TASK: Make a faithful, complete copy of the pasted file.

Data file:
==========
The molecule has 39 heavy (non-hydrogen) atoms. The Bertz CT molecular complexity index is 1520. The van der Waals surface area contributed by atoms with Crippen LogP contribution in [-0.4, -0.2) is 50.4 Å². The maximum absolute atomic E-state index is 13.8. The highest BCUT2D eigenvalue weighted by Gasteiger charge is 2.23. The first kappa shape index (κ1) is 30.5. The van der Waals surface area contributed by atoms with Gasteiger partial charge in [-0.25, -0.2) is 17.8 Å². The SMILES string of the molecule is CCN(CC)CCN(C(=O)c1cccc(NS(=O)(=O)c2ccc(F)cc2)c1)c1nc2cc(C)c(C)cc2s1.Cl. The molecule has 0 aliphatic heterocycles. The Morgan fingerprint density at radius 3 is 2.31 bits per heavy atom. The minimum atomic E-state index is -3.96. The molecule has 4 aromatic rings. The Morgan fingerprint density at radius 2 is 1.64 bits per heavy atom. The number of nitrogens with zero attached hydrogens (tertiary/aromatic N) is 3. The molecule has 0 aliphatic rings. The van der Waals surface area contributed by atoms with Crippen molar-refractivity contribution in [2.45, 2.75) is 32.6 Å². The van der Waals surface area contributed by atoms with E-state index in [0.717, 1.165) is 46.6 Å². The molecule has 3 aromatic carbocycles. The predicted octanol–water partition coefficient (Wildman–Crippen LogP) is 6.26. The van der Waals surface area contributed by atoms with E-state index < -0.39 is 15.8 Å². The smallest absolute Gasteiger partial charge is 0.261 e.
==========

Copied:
The molecule has 39 heavy (non-hydrogen) atoms. The Bertz CT molecular complexity index is 1520. The van der Waals surface area contributed by atoms with Crippen LogP contribution in [-0.4, -0.2) is 50.4 Å². The maximum absolute atomic E-state index is 13.8. The highest BCUT2D eigenvalue weighted by Gasteiger charge is 2.23. The first kappa shape index (κ1) is 30.5. The van der Waals surface area contributed by atoms with Gasteiger partial charge in [-0.25, -0.2) is 17.8 Å². The SMILES string of the molecule is CCN(CC)CCN(C(=O)c1cccc(NS(=O)(=O)c2ccc(F)cc2)c1)c1nc2cc(C)c(C)cc2s1.Cl. The molecule has 0 aliphatic heterocycles. The Morgan fingerprint density at radius 3 is 2.31 bits per heavy atom. The minimum atomic E-state index is -3.96. The molecule has 4 aromatic rings. The Morgan fingerprint density at radius 2 is 1.64 bits per heavy atom. The number of nitrogens with zero attached hydrogens (tertiary/aromatic N) is 3. The molecule has 0 aliphatic rings. The van der Waals surface area contributed by atoms with Crippen molar-refractivity contribution in [2.45, 2.75) is 32.6 Å². The van der Waals surface area contributed by atoms with E-state index in [0.717, 1.165) is 46.6 Å². The molecule has 3 aromatic carbocycles. The predicted octanol–water partition coefficient (Wildman–Crippen LogP) is 6.26. The van der Waals surface area contributed by atoms with E-state index < -0.39 is 15.8 Å². The smallest absolute Gasteiger partial charge is 0.261 e.